It may be a multi-billion dollar franchise now, but in hindsight the Pirates of the Caribbean films were a bit of a long-shot. Back when Gore Verbinski’s first installment was being pieced together, Disney executives were not only concerned by the public’s willingness to embrace a pirate film, but one based on a successful theme park ride no less.
More to the point, Johnny Depp’s Captain Jack Sparrow confused the then-CEO of Disney Michael Eisner, who was unsure as to whether he was drunk or just very effeminate. Going against his better judgment and trusting Depp’s acting, the team created one of the first great iconic characters of the twenty-first century, and in the process spawned two sequels: Pirates of the Caribbean: Dead Man’s Chest and Pirates of the Caribbean: At World’s End.
After springing a comrade from a London prison, Sparrow (Depp, Rango) soon learns that an impostor is gathering a crew in his name. Learning that the doppelgänger is ex-lover Angelica (Penélope Cruz, Sex And The City 2), Jack soon finds himself on a quest to find the fabled fountain of youth. Pursued by his old foe Barbossa (Geoffrey Rush, The King’s Speech), now in the employ of His Majesty’s Navy, and racing against the Spanish crown, things get a little complicated when Jack winds up as part of the dread pirate Blackbeard’s (Ian McShane, The Pillars of the Earth) crew.
Much of the continuing appeal of the Pirates of the Caribbean series has undoubtedly been the central figure of Captain Jack Sparrow, a character Depp has had plenty of practice at making wholly his own. Yet Sparrow did not so much evolve over the course of the three original films, but rather he sprang fully formed from the collective minds of writers Ted Elliot, Terry Rossio and of course, Depp himself. It was as if Sparrow was always there in the back of our minds, lurking and waiting to pop out and steal our jewellery. Such a force of nature was Captain Jack that his role became increasingly central to the plots of the films. The love story between original cast members Keira Knightley and Orlando Bloom became the second fiddle to the larger-than-life character, to the extent that Bloom’s Will Turner was greatly diminished in Dead Man’s Chest and virtually irrelevant in At World’s End. It is no stretch to replace their archetypes in this latest installment, with hunky straight-laced preacher Philip (Sam Clafin, The Pillars of the Earth) and the beautiful mermaid Seyrena (Astrid Berges-Frisbey, The Well-Digger’s Daughter) neatly slipping into the roles of the star-crossed lovers.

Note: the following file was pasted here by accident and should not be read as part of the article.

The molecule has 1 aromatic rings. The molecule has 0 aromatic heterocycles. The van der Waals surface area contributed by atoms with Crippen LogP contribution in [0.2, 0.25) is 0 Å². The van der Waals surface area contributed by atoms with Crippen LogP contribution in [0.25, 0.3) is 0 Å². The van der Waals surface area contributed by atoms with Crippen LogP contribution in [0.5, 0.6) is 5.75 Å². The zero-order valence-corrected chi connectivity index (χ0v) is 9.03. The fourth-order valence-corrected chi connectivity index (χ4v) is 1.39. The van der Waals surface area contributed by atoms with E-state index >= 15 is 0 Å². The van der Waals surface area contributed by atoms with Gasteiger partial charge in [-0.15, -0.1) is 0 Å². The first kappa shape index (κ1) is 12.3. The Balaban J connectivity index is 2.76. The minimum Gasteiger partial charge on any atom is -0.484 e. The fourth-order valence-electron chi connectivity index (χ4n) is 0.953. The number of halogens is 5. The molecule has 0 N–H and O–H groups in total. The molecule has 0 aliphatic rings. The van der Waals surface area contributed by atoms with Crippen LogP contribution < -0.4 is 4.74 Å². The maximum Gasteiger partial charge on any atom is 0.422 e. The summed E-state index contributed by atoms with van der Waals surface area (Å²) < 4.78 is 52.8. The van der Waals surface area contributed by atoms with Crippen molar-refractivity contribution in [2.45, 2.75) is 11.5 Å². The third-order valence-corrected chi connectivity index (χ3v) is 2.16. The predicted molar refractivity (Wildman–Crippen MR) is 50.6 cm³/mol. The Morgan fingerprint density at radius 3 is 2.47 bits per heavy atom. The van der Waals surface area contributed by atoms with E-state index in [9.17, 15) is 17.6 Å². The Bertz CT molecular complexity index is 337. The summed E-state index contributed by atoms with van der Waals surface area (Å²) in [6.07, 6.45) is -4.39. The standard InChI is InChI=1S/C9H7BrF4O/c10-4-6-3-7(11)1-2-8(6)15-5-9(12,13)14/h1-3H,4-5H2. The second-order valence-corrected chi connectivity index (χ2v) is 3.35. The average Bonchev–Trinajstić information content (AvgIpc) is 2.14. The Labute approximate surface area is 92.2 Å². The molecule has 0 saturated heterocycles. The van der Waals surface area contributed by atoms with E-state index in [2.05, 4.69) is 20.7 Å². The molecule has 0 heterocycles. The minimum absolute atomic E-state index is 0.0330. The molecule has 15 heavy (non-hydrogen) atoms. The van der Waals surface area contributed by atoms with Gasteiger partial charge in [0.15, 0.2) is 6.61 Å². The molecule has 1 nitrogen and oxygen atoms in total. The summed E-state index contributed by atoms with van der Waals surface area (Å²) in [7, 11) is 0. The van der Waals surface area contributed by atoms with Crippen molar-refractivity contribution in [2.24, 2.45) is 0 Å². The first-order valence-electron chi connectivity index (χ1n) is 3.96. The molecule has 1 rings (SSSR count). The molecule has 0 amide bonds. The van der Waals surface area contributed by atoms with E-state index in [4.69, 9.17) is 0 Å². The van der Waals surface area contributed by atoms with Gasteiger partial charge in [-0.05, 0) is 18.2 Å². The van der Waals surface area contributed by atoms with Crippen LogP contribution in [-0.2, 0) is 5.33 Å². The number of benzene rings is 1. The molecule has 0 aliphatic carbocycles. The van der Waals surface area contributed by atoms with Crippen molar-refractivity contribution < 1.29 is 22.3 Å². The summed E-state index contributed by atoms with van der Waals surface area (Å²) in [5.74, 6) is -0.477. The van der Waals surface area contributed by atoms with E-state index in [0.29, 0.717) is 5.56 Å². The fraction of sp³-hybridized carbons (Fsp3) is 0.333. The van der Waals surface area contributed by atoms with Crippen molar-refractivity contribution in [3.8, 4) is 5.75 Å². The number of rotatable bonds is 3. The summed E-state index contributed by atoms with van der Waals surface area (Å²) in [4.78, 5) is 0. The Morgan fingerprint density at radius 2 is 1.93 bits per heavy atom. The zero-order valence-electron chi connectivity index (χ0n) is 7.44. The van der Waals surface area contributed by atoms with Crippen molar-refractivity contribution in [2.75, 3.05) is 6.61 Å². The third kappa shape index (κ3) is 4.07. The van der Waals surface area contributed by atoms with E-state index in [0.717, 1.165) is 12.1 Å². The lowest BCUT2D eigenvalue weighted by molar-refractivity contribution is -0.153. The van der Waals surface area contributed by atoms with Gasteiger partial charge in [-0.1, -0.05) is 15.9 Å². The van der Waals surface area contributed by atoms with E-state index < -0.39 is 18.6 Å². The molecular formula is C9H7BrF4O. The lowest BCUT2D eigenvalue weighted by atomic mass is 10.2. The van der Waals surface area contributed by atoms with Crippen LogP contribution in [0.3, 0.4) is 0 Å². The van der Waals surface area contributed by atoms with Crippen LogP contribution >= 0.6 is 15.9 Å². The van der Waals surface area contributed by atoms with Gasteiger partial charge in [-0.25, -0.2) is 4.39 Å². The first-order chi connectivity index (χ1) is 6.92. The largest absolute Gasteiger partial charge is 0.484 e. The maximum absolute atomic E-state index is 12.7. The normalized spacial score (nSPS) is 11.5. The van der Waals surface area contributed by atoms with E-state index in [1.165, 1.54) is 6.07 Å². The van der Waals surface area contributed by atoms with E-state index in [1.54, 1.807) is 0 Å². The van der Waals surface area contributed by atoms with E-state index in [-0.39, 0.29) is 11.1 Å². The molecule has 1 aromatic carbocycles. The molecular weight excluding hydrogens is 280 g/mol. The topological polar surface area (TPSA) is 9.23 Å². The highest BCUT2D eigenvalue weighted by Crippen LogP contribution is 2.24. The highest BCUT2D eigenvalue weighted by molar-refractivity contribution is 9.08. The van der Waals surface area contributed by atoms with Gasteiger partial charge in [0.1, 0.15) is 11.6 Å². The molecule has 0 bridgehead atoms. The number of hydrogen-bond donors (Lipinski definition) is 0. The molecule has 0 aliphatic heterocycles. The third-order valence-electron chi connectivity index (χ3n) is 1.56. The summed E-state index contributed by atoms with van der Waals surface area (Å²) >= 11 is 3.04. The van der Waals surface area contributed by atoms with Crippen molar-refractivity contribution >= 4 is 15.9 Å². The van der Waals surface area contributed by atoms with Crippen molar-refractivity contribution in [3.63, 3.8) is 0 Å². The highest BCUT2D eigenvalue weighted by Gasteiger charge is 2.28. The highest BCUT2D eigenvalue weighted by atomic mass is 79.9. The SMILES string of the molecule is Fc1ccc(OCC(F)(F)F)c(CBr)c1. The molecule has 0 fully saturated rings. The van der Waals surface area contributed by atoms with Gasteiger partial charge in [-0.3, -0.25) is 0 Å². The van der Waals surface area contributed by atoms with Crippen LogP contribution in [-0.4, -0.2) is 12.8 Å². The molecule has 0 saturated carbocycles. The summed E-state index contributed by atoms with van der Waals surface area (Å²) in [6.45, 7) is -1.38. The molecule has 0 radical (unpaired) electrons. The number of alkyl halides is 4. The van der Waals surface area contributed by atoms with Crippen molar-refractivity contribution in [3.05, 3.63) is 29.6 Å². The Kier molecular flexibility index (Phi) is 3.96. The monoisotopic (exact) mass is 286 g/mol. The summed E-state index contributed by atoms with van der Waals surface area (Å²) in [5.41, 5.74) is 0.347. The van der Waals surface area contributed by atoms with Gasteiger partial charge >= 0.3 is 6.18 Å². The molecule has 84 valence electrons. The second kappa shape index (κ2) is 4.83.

Indeed, with Barbossa taking a step to the left to become the Navy representative, and Blackbeard now “the pirate all pirates fear”, Pirates of the Caribbean: On Stranger Tides makes no secret of the fact that this is pure fanservice. For the fourth film in the series is a romp pure and simple. It may be a formulaic plot that we have seen countless times before, but it harks back to a matinée serial tradition that is a rare thing in modern filmmaking. Yet despite the presence of the original writers, this latest entry lacks much of the spark of originality that catapulted the series into the cash-cow franchise it is today. Too much time is spent in frenetic inactivity, with set-piece action scenes following one after the other, with little advancement to plot or character. Almost everything in the film, from the familiar opening to the presence of Keith Richards in a delightful cameo, is a sly wink to the audience. However, without the momentum and sheer audacity of the original film, the genuine moments of wit and charm are few and far between. While Pirates of the Caribbean: On Stranger Tides is by no means a tarnish on the legacy of a cinematic adventure, but its very adherence to all the scenery that work in the first few entries is precisely what holds it back from soaring. Savvy?
Pirates of the Caribbean: On Stranger Tides was released on 19 May 2011 in Australia from Disney.